Uber Promises to Stop Spying on Customers After Government Order
It really promises to be good this time.
In 2014, Uber executives had a devious little hobby: spying on everyone from Beyoncé to their ex-girlfriends. The creepy digital stalking was possible thanks to the company’s controversial “God View” tool, which allowed employees see the geolocation data of specific users. The Federal Trade Commission got wise, and now the company is getting another slap on the wrist in a long, long line of slaps on the wrist. This one might stick, and for Uber customers, it might make the service just a little bit safer.
On Tuesday, the FTC announced that Uber had agreed to settle the agency’s long-standing complaint that it had widely failed to preserve its customers privacy.
Under the agreement, Uber won’t have to pay a fine or any other penalty, but it will have to “implement a comprehensive privacy program” that includes submitting to regular independent audits to make sure it’s not up to its old tricks.
“Uber failed consumers in two key ways: First by misrepresenting the extent to which it monitored its employees’ access to personal information about users and drivers, and second by misrepresenting that it took reasonable steps to secure that data,” FTC Acting Chairman Maureen K. Ohlhausen said Tuesday. “This case shows that, even if you’re a fast-growing company, you can’t leave consumers behind: you must honor your privacy and security promises.”
Under the new agreement with the FTC, Uber has to do some very simple things: stop “misrepresenting how it monitors internal access to consumers’ personal information” and “misrepresenting how it protects and secures that data.” In other words, the company has to be transparent about who at the company can see where you are at all times (as you share location data with the app).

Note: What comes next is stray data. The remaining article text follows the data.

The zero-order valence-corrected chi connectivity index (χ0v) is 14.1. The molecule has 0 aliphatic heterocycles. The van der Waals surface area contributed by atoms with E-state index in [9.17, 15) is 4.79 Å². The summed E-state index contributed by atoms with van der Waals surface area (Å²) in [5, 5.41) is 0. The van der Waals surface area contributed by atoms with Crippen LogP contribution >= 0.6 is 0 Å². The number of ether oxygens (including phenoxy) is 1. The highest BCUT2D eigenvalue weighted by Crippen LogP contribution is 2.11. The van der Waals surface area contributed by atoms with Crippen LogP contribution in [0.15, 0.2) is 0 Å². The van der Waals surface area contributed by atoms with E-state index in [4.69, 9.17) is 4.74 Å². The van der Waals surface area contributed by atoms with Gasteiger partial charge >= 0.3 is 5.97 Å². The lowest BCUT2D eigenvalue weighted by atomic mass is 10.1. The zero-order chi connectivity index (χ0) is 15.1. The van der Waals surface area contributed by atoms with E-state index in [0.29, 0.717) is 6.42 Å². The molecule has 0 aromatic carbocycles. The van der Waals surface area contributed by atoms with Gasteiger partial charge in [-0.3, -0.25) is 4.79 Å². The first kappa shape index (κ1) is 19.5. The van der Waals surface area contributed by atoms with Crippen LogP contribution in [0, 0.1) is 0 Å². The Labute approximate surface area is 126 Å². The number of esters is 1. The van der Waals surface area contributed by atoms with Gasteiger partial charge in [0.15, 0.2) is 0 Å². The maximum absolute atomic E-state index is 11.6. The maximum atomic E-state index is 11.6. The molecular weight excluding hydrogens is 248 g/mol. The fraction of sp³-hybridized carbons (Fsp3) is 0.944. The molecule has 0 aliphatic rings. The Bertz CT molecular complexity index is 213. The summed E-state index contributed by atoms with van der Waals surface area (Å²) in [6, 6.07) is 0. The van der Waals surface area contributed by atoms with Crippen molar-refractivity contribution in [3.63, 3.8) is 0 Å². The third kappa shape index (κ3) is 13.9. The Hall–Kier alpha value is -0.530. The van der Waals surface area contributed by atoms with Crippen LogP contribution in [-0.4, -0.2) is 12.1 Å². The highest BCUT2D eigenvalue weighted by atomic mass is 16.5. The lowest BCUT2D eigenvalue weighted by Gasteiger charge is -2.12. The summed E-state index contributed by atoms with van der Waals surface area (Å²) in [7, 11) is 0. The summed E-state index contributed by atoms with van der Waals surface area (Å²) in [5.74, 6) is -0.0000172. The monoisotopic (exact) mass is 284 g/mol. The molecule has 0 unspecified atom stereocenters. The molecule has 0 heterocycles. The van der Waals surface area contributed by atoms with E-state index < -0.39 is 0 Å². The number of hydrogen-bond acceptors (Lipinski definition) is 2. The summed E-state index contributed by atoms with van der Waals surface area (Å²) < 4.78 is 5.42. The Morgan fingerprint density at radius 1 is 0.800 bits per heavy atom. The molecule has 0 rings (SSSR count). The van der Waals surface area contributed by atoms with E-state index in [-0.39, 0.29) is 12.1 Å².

Uber also has to implement a “comprehensive privacy program” that addresses future risks with new software it implements — so if Uber implements something like a “predictive ride feature,” picking people up in locations that they’re frequently hailing a car from (this is a hypothetical); it has to evaluate how that’s going to affect customer data privacy and be transparent about it. The fine print is that within 180 days of the agreement, and then every two years after that for 20 years, the company has to submit to audits, where an outside investigator will essentially check its work and make sure everything’s good.
“Going forward, our order requires a culture of privacy and sensitivity for Uber,” Ohlhausen told reporters Tuesday. “It’s going to make them take privacy into account every day in order to comply with our provisions.”
Interestingly, the FTC’s current complaint does not apply to the company’s highly controversial, potentially illegal “greyball” tool,” which Uber employees used to evade police and local regulators in cities where they didn’t have official permission to operate.
Ohlhausen said that the FTC doesn’t reveal whether it has ongoing investigations. She also responded to several questions asking, essentially, why Uber isn’t actually paying any damages, explaining that the FTC usually can only collect financial recompense if they can prove that the consumers affected by the transgression or consumers in general suffered financial losses. In other words, an Uber exec spying on Beyoncé on the app isn’t costing the singer money, it’s just extremely, extremely creepy. Ohlhausen did say, however, that if Uber violates the terms of the current deal, it’s going to have to pay up.